I left my appendix in Buenos Aires… but Argentina was not only about my appendix as we will also remember the country for its beautiful sceneries, Ruta 3 (the long windy boring road), superb meat and great wine.
Read the whole appendix story in the end of this post
We crossed the Chile and Argentina border seven times as we were crisscrossing our way down to Ushuaia, which is the southernmost city in the world.
We had some really bad weather in Argentina. The photo below is from the north part of the country. We were riding south when we saw something dark coming our way. It started with a sand storm and later the rain… and I mean rain like, ‘It’s raining dung head-first’ ( the way they say in Argentina) which means it rains cats and dogs. We were riding with Brendan at the time and we could hardly see in front of us. Poor Brendan he was totaly soaked and forgot that he had all his money and mobile phone in a pocket that was not waterproof. He later placed everything on his bed to dry, but his mobile phone was dead and still is.
A wee border crossing in the middle of nowhere
We saw lots of animals in Argentina
We also saw lots of dead animals… this one was very dead 😉
El Calafate and the Perito Moreno Glacier
If you only visit one glacier in your life, we would for sure recommend going to the majestic Perito Moreno. It’s really impressive, spectacular and quite easy to access on a daytrip from El Calafate, about 75km away. One “cool” fact is that the Glacier Perito Moreno is one of three glaciers in the world that are still growing.
The Perito Moreno Glacier, named after a 19th century explorer, is currently about 30 km long, 5 km wide and 74 meters above the Lago Argentino… but it also reaches a total depth of 170 meters below the lakes surface. The Glacier is part of a greater ice field located in both Argentina and Chile, which is the third largest reserve of fresh water in the world.
At last we reached Ushuaia
At last we reached Ushuaia, which is the southernmost city in the world. It had been very along ride from Alaska to Ushuaia and I would lie if I didn’t say that we were tired. Now we had to turn around and go north again.
A rather sad story about the water bottles
In Argentina we came across many shrines built alongside the roads. We asked about the reason for leaving bottles of water by the road and were told about Difunta Correa.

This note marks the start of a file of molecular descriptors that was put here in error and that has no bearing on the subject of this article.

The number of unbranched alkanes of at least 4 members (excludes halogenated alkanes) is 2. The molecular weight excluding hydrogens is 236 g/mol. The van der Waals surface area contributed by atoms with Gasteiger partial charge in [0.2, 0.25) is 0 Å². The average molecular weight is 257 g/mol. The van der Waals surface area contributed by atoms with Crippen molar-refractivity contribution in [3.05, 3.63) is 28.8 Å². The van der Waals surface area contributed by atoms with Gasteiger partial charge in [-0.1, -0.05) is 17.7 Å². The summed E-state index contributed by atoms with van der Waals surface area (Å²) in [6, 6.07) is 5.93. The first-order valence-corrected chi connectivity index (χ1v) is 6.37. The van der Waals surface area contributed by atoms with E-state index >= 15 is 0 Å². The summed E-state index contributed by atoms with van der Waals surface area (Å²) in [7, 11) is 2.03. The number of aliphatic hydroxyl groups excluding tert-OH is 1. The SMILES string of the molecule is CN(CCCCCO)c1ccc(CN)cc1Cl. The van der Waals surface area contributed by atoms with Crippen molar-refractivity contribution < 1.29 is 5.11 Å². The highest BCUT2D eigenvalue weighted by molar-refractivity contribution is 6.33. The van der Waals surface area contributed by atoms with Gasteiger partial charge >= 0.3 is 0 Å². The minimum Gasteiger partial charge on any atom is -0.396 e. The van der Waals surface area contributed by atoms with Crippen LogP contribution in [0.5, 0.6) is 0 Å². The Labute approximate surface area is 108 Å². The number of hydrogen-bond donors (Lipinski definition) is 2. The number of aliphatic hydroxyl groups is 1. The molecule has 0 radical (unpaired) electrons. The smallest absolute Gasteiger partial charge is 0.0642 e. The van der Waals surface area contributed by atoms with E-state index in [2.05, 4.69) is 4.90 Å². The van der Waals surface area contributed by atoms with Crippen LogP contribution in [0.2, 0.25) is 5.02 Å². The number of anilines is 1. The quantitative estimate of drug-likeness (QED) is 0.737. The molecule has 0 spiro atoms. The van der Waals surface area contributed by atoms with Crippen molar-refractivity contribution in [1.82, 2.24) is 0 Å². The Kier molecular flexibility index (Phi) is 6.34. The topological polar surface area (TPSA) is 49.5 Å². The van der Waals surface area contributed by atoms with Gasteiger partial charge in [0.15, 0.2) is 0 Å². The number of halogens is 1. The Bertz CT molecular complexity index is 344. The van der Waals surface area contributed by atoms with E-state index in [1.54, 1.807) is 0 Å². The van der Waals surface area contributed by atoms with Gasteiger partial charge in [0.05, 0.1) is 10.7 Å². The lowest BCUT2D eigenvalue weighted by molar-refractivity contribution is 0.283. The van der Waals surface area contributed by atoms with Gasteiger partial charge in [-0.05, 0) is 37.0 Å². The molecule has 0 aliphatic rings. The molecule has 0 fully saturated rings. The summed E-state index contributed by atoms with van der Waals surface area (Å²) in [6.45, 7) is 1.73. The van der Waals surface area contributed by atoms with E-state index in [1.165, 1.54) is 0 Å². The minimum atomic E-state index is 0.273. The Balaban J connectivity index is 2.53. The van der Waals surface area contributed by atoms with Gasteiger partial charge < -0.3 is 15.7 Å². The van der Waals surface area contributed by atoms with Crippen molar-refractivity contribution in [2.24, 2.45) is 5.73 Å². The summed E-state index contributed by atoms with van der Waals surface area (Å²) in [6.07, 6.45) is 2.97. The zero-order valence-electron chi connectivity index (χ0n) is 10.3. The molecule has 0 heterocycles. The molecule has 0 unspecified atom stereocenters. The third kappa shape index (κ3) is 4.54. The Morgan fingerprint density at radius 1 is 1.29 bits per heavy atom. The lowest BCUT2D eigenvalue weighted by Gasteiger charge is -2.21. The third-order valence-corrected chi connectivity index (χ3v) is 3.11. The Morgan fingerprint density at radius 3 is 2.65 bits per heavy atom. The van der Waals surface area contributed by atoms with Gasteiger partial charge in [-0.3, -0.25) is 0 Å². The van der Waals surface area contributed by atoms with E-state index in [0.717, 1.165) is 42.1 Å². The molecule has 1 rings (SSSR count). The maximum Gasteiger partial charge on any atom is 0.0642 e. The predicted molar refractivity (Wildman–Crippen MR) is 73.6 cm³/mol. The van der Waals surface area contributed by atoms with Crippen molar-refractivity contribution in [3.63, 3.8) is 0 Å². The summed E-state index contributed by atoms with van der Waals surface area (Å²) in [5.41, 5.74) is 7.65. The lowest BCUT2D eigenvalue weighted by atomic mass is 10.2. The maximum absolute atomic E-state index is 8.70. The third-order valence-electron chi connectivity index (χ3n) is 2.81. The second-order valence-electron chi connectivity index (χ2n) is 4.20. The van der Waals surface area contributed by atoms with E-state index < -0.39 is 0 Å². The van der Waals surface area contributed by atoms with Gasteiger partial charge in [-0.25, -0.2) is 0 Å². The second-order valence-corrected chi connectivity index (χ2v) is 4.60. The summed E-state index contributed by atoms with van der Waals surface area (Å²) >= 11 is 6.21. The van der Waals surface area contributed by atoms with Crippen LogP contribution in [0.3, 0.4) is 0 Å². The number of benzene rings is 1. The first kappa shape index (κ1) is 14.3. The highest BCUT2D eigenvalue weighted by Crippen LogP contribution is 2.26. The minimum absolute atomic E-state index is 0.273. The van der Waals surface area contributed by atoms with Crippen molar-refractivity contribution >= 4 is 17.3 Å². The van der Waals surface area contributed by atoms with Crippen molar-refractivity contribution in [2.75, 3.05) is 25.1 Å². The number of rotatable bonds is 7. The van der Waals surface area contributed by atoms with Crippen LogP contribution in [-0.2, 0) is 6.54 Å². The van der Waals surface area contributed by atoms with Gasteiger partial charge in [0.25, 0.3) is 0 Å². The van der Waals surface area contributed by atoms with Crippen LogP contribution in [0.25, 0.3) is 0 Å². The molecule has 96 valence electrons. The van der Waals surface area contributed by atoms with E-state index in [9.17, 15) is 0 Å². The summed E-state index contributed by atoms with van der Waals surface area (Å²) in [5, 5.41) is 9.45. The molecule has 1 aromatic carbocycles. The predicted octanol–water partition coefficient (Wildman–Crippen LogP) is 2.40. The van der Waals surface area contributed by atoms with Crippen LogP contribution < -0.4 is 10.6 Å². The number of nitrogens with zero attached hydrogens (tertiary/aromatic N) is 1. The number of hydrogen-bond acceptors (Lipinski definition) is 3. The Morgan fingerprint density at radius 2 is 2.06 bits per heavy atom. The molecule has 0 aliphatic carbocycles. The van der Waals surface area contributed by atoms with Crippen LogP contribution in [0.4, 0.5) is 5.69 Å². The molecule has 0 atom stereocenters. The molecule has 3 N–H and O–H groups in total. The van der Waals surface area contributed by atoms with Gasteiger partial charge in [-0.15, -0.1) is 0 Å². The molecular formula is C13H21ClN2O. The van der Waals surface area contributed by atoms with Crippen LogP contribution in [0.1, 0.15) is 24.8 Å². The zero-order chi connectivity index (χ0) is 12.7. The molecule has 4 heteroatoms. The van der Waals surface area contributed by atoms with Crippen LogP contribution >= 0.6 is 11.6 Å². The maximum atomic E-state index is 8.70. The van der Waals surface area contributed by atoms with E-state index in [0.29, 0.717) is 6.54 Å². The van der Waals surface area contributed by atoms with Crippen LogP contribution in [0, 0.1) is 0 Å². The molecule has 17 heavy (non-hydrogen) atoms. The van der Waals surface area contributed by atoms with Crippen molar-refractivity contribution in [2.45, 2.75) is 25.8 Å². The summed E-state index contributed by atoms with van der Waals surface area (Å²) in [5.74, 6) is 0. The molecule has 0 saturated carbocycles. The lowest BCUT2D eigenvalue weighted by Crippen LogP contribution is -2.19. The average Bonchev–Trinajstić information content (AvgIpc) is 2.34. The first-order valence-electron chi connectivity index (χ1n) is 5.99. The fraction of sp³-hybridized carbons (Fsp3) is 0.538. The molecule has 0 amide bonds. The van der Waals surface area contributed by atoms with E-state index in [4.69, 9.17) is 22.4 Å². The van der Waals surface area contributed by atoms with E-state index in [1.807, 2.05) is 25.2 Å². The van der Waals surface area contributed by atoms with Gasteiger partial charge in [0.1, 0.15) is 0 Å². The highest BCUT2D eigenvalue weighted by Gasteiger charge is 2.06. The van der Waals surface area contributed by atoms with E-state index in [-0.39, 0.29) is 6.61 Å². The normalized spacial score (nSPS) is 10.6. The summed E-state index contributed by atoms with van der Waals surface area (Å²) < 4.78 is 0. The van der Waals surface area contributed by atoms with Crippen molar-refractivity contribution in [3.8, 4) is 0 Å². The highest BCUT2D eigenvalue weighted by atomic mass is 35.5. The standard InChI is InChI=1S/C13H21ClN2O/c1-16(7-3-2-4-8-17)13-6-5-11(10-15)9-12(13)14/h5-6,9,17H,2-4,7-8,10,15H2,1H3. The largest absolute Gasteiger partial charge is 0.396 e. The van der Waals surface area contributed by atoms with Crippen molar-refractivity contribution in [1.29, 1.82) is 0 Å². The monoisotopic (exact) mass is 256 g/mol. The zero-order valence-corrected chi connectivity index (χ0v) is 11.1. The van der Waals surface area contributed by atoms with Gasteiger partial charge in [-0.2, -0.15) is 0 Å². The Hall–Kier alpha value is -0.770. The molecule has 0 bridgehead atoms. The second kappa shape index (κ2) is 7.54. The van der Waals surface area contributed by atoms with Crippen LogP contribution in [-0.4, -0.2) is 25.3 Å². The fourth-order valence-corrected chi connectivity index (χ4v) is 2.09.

The legend holds that a woman, Deolinda Correa’s husband was forced to join the military around 1940. Deolinda, set off across the grasslands carrying her child. She died of thirst in the desert but before she died, she set her child to her breast and, miraculously, the child survived. A few days later, Deolinda’s baby was found. Many people believe Deolinda’s breast never dried out, despite her death.
Today Argentineans build small altars along the way and leave lots of bottles of water for Deolinda, which today is named Difunta Correa, in order to “calm her eternal thirst”. This is just one of many stories about the water bottles.
Penguins on the peninsula Punta Tombo
Punta Tombo National Reserve is a peninsula on Argentina’s central coast, which is known for its huge colony of Magellanic penguins.
I thought penguins were supposed to live in the cold, on snow and surrounded by icebergs. But in Punta Tombo I learned that they also standing in the dunes, far from the water, in direct sunlight and 30 degrees… This was not exactly what I expected from a penguin colony. Nevertheless, when we were walking on the gravelly terrain we saw a countless number of cute penguins that nested everywhere in small burrows. Petra got a new friend, a very curious little friend.
The screaming armadillo, is a burrowing armadillo found in the central and southern parts of South America. The adjective “screaming” derives from its habit of squealing when handled or threatened.
Ruta 3 from Ushuaia to Buenos Aires must be the most boring road (3000km) on earth.
Ruta 3 must, by far, be the most boring road on earth or at least what we have come across during our plus three years around the world. There is really nothing to see.
After a couple of days we came a cross a tree…. and we were super excited…. that might describe how bored we were.
It was very windy on Ruta 3
After a very loooong ride we at last arrived in Buenos Aires …
When I woke up the day after I felt a bit under the weather and thought a long walk, around Buenos Aires, would do the trick to make me feel better. When we had walked a few kilometers, I was getting a stinging ache in my stomach and after about ten kilometers the pain got worse. We now really had to ‘rush’ back to the hostel. It was rather stupid of us to walk the whole way back but if you are on a budget you are on a budget 😉 Finally back, Anders told me that I looked very pale and at this point I was very dizzy and had difficult to stand up. Anders thought we should go to the hospital immediately, but I insisted that we should wait and see if I got better.